Visualising activity on a project

Friday 5th March, 2010

We’ve got a few new faces here and are saying goodbye to some old ones, so now seems like a good a time as any to look back at what we’ve been doing. Below is a clipe from YouTube showing activity in our code repository since we started a fresh one in late 2008.

If you’re interested it was created using Code Swarm and MEncoder.

Visualising the age of consent

Wednesday 10th February, 2010

In the course of my usual data-immersion session in my RSS reader of choice I came across a short but thought-provoking post by Stephen Law linking to some data on the age of consent.

Being a big fan of data visualisation I decided to have a go at representing the data in a way that can be more easily absorbed. So, armed with the source data, a list of ISO country codes, and the docs for the Google Chart API, I started playing.

The biggest question when visualising data, just like with statistics, is deciding what you’re looking for. This data is complex enough to be difficult to show in its entirity, involving maybe a dozen or so possible pieces of information for each location.

Here I’ve opted to look at the difference between the age of consent for straight couples and gay couples.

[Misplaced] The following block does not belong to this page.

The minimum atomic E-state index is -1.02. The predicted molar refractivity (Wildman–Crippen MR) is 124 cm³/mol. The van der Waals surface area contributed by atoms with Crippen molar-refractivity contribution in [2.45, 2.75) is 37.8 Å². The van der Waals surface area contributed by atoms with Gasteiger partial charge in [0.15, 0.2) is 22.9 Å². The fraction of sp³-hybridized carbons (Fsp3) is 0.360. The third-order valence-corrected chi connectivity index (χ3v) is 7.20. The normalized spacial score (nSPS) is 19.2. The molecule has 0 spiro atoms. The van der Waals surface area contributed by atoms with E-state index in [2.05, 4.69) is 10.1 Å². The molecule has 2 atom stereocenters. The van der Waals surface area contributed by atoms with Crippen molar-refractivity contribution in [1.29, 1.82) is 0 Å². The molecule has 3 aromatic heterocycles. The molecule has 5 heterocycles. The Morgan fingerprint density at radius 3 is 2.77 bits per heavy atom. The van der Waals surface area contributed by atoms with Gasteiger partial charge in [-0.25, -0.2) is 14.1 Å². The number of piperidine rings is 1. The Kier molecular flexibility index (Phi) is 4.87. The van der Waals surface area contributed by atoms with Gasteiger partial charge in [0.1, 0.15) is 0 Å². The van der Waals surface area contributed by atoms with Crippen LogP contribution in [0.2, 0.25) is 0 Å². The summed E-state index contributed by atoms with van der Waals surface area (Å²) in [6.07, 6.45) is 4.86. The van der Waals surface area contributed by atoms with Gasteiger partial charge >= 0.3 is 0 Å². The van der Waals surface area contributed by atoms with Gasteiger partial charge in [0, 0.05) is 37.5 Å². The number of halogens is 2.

Blue indicates larger differences between straight and gay ages of consent (or illegality)

I Love Visualisations

Thursday 20th November, 2008
I love visualisations

Visualisation du jour

I love visualisations. Not in a short-lived fiery way, but in that way that’s based on mutual understanding, respect for each other’s space, and not hogging the remote control.

A good visualisation can sell an idea. A good visualisation can let the human eye’s abilities take a set of data and run with it. A good visualisation can inform a decision, or even prompt entirely new questions.

Visualisation of the day

I’m not going to try and explain this visualisation on the left, partialy because it wouldn’t make much sense to anyone but one or two people I work with, but trust me, I found it really useful.

It reveals quite clearly the aspects of this data I wanted to isolate, highlights where I’m going wrong, and has told me a few things about the underlying system that I hadn’t realised. The only thing I’m not happy about is that it’s not in colour.

I don’t think I need a second opinion. I’m a data geek.

Update: Have now given in and created a colour version where the green RGB value is set to intensity, and red is proportional to standard deviation. It rocks my dweeby little world.